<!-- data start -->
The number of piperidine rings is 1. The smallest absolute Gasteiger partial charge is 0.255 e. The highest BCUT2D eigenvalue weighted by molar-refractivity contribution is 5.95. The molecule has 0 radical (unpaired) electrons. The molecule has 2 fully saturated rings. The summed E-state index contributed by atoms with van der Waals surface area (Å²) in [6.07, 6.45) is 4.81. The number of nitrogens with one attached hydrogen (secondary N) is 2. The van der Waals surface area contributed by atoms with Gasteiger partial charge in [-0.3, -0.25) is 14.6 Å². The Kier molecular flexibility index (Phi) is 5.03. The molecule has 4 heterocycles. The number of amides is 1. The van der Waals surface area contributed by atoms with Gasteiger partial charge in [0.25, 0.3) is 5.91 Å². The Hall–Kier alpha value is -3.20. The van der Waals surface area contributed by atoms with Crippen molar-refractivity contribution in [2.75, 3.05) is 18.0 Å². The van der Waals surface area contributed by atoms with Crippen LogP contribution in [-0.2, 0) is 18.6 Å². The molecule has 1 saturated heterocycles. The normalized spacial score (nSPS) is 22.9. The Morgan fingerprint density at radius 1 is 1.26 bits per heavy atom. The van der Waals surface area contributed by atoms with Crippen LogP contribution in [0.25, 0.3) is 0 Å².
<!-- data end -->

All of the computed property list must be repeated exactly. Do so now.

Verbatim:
The number of piperidine rings is 1. The smallest absolute Gasteiger partial charge is 0.255 e. The highest BCUT2D eigenvalue weighted by molar-refractivity contribution is 5.95. The molecule has 0 radical (unpaired) electrons. The molecule has 2 fully saturated rings. The summed E-state index contributed by atoms with van der Waals surface area (Å²) in [6.07, 6.45) is 4.81. The number of nitrogens with one attached hydrogen (secondary N) is 2. The van der Waals surface area contributed by atoms with Gasteiger partial charge in [-0.3, -0.25) is 14.6 Å². The Kier molecular flexibility index (Phi) is 5.03. The molecule has 4 heterocycles. The number of amides is 1. The van der Waals surface area contributed by atoms with Gasteiger partial charge in [0.25, 0.3) is 5.91 Å². The Hall–Kier alpha value is -3.20. The van der Waals surface area contributed by atoms with Crippen molar-refractivity contribution in [2.75, 3.05) is 18.0 Å². The van der Waals surface area contributed by atoms with Crippen LogP contribution in [-0.2, 0) is 18.6 Å². The molecule has 1 saturated heterocycles. The normalized spacial score (nSPS) is 22.9. The Morgan fingerprint density at radius 1 is 1.26 bits per heavy atom. The van der Waals surface area contributed by atoms with Crippen LogP contribution in [0.25, 0.3) is 0 Å².